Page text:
@bstellato
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@rileyjmurray I agree with the last point. Also, an easy solution could be to write a more descriptive error when the user tries to solve with OSQP a problem with norm(u) in the objective mentioning that it could be rewritten with sum_squares.

@ghost
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ghost commented Sep 19, 2018

@rileyjmurray you're right, it's more complicated than it first looks. we had figured out that the QP-representable problems have inequality constraints involving quadratic-of-piecewise-affine functions. (let me know if you want to write a paper about it.)
and @SteveDiamond, i'm sorry, didn't mean to say anything bad about cvxpy or its leadership. i know you guys are doing the best job (given the limited resources). cvxpy is amazing software. (also i have nothing against the people that develop proprietary solvers.) I wasn't being serious.

@rileyjmurray
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rileyjmurray commented Oct 1, 2018

I'm reworking the documentation a bit. Rather than saying "use quad_form when working with OSQP" (which is very specific and didn't really have a natural place to mention), I added a column on the Atomic Functions table indicating the solver capabilities needed for the constraint. See here for the updated page.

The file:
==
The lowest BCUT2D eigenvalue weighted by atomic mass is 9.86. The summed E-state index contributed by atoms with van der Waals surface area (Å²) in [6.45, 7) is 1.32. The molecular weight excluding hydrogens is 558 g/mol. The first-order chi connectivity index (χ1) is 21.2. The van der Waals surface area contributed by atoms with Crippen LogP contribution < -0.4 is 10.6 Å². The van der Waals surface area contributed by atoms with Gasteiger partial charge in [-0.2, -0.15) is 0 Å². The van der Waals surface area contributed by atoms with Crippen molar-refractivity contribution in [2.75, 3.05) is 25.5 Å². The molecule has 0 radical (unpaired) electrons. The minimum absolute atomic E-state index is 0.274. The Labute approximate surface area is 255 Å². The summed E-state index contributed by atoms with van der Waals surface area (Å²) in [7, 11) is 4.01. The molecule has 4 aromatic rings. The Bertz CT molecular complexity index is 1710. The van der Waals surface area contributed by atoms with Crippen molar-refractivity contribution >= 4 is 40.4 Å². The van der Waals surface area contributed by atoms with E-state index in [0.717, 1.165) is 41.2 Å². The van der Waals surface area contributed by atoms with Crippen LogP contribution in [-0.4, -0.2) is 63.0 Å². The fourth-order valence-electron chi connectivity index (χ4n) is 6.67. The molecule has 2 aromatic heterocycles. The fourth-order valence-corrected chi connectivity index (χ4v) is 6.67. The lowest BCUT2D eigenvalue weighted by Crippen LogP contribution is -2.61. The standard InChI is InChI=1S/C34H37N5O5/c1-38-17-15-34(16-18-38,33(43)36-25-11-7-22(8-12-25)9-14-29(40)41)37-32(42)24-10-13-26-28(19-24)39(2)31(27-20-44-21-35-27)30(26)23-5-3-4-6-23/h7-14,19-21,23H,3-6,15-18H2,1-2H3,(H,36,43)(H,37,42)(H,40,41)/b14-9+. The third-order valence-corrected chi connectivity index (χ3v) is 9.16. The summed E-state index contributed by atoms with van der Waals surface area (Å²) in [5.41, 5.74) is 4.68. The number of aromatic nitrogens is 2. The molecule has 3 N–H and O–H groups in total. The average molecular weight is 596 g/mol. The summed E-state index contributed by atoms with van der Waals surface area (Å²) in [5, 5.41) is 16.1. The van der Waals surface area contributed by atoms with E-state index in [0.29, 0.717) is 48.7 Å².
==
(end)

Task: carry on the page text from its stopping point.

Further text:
For example, log_det clearly states that the domain is PSD matrices, but it omits the fact that the solver also needs the exponential cone. In other cases, the Frobenius norm of a matrix is SOCP-representable, while the nuclear norm requires an SDP. The issue discussed in this thread is resolved by marking the vector-norm as an SOCP representable atom, and sum_squares as an SOCP or QP representable atom.

I did use the facts that (1) all LPs are compatible with SOCP, QP, and EXP solvers, and (2) all SOCPs are compatible with SDP solvers.

@wkschwartz
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The new column in the documentation helps a lot I think. Might also be good for newcomers to see at the top of the table your facts (1) and (2), possibly in the form of containment: LP <= QP <= SOCP etc

@rileyjmurray rileyjmurray changed the title add reduction transforming SOCPs to QPs update atom documentation - state required cone types Oct 4, 2018
@SteveDiamond
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@rileyjmurray I missed your update to the atoms table. This makes a lot of sense, and is similar to the Convex.jl documentation. I guess I left it out before because we only had cone programs, and I didn't think users would understand.

@enzobusseti thanks for clarifying. cvxpy can always be improved, substantially in some ways, but I don't have the time and energy that I used to have for such large alterations.